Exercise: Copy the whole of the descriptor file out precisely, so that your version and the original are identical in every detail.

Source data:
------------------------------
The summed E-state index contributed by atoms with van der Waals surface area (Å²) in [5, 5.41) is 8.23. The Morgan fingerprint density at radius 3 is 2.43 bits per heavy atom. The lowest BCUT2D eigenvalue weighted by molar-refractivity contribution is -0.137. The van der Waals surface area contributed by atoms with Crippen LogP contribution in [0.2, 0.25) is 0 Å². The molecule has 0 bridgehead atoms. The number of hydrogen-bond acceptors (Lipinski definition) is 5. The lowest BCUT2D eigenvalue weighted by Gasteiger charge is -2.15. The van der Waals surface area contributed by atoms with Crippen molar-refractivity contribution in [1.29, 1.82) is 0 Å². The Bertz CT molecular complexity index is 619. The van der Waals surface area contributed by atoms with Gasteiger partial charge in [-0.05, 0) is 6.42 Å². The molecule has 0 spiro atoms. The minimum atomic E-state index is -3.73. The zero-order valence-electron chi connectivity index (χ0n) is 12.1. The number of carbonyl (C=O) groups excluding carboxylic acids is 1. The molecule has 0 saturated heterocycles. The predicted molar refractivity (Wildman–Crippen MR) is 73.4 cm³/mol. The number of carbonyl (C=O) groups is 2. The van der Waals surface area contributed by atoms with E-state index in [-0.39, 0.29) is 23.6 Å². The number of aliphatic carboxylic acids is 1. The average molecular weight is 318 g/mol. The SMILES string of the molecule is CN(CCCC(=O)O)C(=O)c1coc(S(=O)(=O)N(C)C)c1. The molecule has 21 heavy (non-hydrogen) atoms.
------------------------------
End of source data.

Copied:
The summed E-state index contributed by atoms with van der Waals surface area (Å²) in [5, 5.41) is 8.23. The Morgan fingerprint density at radius 3 is 2.43 bits per heavy atom. The lowest BCUT2D eigenvalue weighted by molar-refractivity contribution is -0.137. The van der Waals surface area contributed by atoms with Crippen LogP contribution in [0.2, 0.25) is 0 Å². The molecule has 0 bridgehead atoms. The number of hydrogen-bond acceptors (Lipinski definition) is 5. The lowest BCUT2D eigenvalue weighted by Gasteiger charge is -2.15. The van der Waals surface area contributed by atoms with Crippen molar-refractivity contribution in [1.29, 1.82) is 0 Å². The Bertz CT molecular complexity index is 619. The van der Waals surface area contributed by atoms with Gasteiger partial charge in [-0.05, 0) is 6.42 Å². The molecule has 0 spiro atoms. The minimum atomic E-state index is -3.73. The zero-order valence-electron chi connectivity index (χ0n) is 12.1. The number of carbonyl (C=O) groups excluding carboxylic acids is 1. The molecule has 0 saturated heterocycles. The predicted molar refractivity (Wildman–Crippen MR) is 73.4 cm³/mol. The number of carbonyl (C=O) groups is 2. The van der Waals surface area contributed by atoms with E-state index in [-0.39, 0.29) is 23.6 Å². The number of aliphatic carboxylic acids is 1. The average molecular weight is 318 g/mol. The SMILES string of the molecule is CN(CCCC(=O)O)C(=O)c1coc(S(=O)(=O)N(C)C)c1. The molecule has 21 heavy (non-hydrogen) atoms.